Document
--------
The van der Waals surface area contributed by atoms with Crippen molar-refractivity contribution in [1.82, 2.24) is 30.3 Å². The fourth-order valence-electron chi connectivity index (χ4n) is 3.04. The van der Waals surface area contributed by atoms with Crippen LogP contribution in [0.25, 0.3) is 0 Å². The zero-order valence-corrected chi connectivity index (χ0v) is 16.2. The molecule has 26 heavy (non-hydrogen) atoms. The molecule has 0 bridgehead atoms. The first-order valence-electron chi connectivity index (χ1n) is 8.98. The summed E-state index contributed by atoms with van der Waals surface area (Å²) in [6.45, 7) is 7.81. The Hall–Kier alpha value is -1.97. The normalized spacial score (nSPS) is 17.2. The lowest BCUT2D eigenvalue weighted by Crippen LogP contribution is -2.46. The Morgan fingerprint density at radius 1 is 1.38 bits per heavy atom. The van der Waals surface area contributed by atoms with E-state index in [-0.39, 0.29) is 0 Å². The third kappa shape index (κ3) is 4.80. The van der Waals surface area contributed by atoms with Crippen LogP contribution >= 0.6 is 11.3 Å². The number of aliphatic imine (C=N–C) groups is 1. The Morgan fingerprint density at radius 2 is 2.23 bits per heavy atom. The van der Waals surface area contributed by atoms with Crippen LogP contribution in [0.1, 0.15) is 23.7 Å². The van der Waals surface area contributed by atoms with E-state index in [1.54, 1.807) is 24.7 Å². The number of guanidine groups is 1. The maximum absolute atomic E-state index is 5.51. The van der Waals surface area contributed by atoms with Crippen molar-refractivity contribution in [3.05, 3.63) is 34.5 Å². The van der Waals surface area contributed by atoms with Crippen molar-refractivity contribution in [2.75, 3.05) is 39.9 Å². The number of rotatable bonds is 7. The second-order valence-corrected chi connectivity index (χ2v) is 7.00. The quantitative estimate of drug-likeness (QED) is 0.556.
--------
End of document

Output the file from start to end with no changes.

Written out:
The van der Waals surface area contributed by atoms with Crippen molar-refractivity contribution in [1.82, 2.24) is 30.3 Å². The fourth-order valence-electron chi connectivity index (χ4n) is 3.04. The van der Waals surface area contributed by atoms with Crippen LogP contribution in [0.25, 0.3) is 0 Å². The zero-order valence-corrected chi connectivity index (χ0v) is 16.2. The molecule has 26 heavy (non-hydrogen) atoms. The molecule has 0 bridgehead atoms. The first-order valence-electron chi connectivity index (χ1n) is 8.98. The summed E-state index contributed by atoms with van der Waals surface area (Å²) in [6.45, 7) is 7.81. The Hall–Kier alpha value is -1.97. The normalized spacial score (nSPS) is 17.2. The lowest BCUT2D eigenvalue weighted by Crippen LogP contribution is -2.46. The Morgan fingerprint density at radius 1 is 1.38 bits per heavy atom. The van der Waals surface area contributed by atoms with E-state index in [-0.39, 0.29) is 0 Å². The third kappa shape index (κ3) is 4.80. The van der Waals surface area contributed by atoms with Crippen LogP contribution >= 0.6 is 11.3 Å². The number of aliphatic imine (C=N–C) groups is 1. The Morgan fingerprint density at radius 2 is 2.23 bits per heavy atom. The van der Waals surface area contributed by atoms with Crippen LogP contribution in [0.1, 0.15) is 23.7 Å². The van der Waals surface area contributed by atoms with E-state index in [1.54, 1.807) is 24.7 Å². The number of guanidine groups is 1. The maximum absolute atomic E-state index is 5.51. The van der Waals surface area contributed by atoms with Crippen molar-refractivity contribution in [3.05, 3.63) is 34.5 Å². The van der Waals surface area contributed by atoms with Crippen molar-refractivity contribution in [2.75, 3.05) is 39.9 Å². The number of rotatable bonds is 7. The second-order valence-corrected chi connectivity index (χ2v) is 7.00. The quantitative estimate of drug-likeness (QED) is 0.556.